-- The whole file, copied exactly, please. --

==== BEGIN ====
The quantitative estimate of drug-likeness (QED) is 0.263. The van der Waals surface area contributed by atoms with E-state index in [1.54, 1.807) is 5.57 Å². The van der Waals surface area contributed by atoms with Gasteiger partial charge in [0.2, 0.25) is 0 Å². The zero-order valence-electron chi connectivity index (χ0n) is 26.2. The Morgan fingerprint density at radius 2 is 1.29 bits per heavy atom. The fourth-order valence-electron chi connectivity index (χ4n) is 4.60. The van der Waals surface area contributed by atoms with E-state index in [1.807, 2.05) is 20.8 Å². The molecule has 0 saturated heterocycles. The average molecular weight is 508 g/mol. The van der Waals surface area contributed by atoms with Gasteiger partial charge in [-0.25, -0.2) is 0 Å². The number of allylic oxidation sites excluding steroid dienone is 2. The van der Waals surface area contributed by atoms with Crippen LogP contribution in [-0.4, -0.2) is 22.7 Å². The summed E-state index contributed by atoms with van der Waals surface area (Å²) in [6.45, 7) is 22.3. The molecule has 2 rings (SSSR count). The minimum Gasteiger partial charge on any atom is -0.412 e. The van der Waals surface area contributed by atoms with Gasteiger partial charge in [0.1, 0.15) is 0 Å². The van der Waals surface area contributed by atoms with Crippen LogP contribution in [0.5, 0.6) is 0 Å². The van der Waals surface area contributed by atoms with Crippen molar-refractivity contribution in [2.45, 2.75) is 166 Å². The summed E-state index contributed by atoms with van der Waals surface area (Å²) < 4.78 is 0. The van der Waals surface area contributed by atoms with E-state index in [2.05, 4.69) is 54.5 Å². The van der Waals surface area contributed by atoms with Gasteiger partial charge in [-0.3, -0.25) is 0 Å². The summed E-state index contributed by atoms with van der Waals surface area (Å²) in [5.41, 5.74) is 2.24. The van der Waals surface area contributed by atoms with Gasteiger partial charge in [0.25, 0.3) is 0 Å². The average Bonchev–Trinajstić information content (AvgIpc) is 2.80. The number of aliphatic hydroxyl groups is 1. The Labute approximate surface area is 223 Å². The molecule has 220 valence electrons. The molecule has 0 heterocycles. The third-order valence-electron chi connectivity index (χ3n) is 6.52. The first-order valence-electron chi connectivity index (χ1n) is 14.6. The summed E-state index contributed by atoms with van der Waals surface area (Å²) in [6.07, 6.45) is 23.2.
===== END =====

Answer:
The quantitative estimate of drug-likeness (QED) is 0.263. The van der Waals surface area contributed by atoms with E-state index in [1.54, 1.807) is 5.57 Å². The van der Waals surface area contributed by atoms with Gasteiger partial charge in [0.2, 0.25) is 0 Å². The zero-order valence-electron chi connectivity index (χ0n) is 26.2. The Morgan fingerprint density at radius 2 is 1.29 bits per heavy atom. The fourth-order valence-electron chi connectivity index (χ4n) is 4.60. The van der Waals surface area contributed by atoms with E-state index in [1.807, 2.05) is 20.8 Å². The molecule has 0 saturated heterocycles. The average molecular weight is 508 g/mol. The van der Waals surface area contributed by atoms with Gasteiger partial charge in [-0.25, -0.2) is 0 Å². The number of allylic oxidation sites excluding steroid dienone is 2. The van der Waals surface area contributed by atoms with Crippen LogP contribution in [-0.4, -0.2) is 22.7 Å². The summed E-state index contributed by atoms with van der Waals surface area (Å²) in [6.45, 7) is 22.3. The molecule has 2 rings (SSSR count). The minimum Gasteiger partial charge on any atom is -0.412 e. The van der Waals surface area contributed by atoms with Gasteiger partial charge in [0.1, 0.15) is 0 Å². The van der Waals surface area contributed by atoms with Crippen LogP contribution in [0.5, 0.6) is 0 Å². The van der Waals surface area contributed by atoms with Crippen molar-refractivity contribution in [2.45, 2.75) is 166 Å². The summed E-state index contributed by atoms with van der Waals surface area (Å²) < 4.78 is 0. The van der Waals surface area contributed by atoms with E-state index in [2.05, 4.69) is 54.5 Å². The van der Waals surface area contributed by atoms with Gasteiger partial charge in [-0.3, -0.25) is 0 Å². The summed E-state index contributed by atoms with van der Waals surface area (Å²) in [5.41, 5.74) is 2.24. The van der Waals surface area contributed by atoms with Gasteiger partial charge in [0.25, 0.3) is 0 Å². The average Bonchev–Trinajstić information content (AvgIpc) is 2.80. The number of aliphatic hydroxyl groups is 1. The Labute approximate surface area is 223 Å². The molecule has 220 valence electrons. The molecule has 0 heterocycles. The third-order valence-electron chi connectivity index (χ3n) is 6.52. The first-order valence-electron chi connectivity index (χ1n) is 14.6. The summed E-state index contributed by atoms with van der Waals surface area (Å²) in [6.07, 6.45) is 23.2.